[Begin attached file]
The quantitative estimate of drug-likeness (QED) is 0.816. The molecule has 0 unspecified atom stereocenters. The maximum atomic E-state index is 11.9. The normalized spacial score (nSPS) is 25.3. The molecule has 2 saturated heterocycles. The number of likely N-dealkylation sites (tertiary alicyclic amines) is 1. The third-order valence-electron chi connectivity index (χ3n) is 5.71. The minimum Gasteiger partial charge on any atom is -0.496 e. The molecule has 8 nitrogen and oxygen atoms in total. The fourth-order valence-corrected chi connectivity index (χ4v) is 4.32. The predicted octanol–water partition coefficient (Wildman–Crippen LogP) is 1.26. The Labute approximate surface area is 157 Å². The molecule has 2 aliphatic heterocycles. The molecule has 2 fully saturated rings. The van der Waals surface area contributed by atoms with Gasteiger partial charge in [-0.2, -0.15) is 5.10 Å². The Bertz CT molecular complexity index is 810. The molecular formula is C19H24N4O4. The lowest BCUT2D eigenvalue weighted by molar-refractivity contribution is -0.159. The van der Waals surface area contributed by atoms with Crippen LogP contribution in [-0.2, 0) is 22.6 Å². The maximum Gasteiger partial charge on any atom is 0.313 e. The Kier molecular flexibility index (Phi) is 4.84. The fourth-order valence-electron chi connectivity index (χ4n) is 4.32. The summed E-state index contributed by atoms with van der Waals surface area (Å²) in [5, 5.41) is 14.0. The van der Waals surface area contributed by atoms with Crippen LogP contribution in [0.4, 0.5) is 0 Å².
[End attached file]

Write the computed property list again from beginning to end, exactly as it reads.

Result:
The quantitative estimate of drug-likeness (QED) is 0.816. The molecule has 0 unspecified atom stereocenters. The maximum atomic E-state index is 11.9. The normalized spacial score (nSPS) is 25.3. The molecule has 2 saturated heterocycles. The number of likely N-dealkylation sites (tertiary alicyclic amines) is 1. The third-order valence-electron chi connectivity index (χ3n) is 5.71. The minimum Gasteiger partial charge on any atom is -0.496 e. The molecule has 8 nitrogen and oxygen atoms in total. The fourth-order valence-corrected chi connectivity index (χ4v) is 4.32. The predicted octanol–water partition coefficient (Wildman–Crippen LogP) is 1.26. The Labute approximate surface area is 157 Å². The molecule has 2 aliphatic heterocycles. The molecule has 2 fully saturated rings. The van der Waals surface area contributed by atoms with Gasteiger partial charge in [-0.2, -0.15) is 5.10 Å². The Bertz CT molecular complexity index is 810. The molecular formula is C19H24N4O4. The lowest BCUT2D eigenvalue weighted by molar-refractivity contribution is -0.159. The van der Waals surface area contributed by atoms with Crippen LogP contribution in [-0.2, 0) is 22.6 Å². The maximum Gasteiger partial charge on any atom is 0.313 e. The Kier molecular flexibility index (Phi) is 4.84. The fourth-order valence-electron chi connectivity index (χ4n) is 4.32. The summed E-state index contributed by atoms with van der Waals surface area (Å²) in [5, 5.41) is 14.0. The van der Waals surface area contributed by atoms with Crippen LogP contribution in [0.4, 0.5) is 0 Å².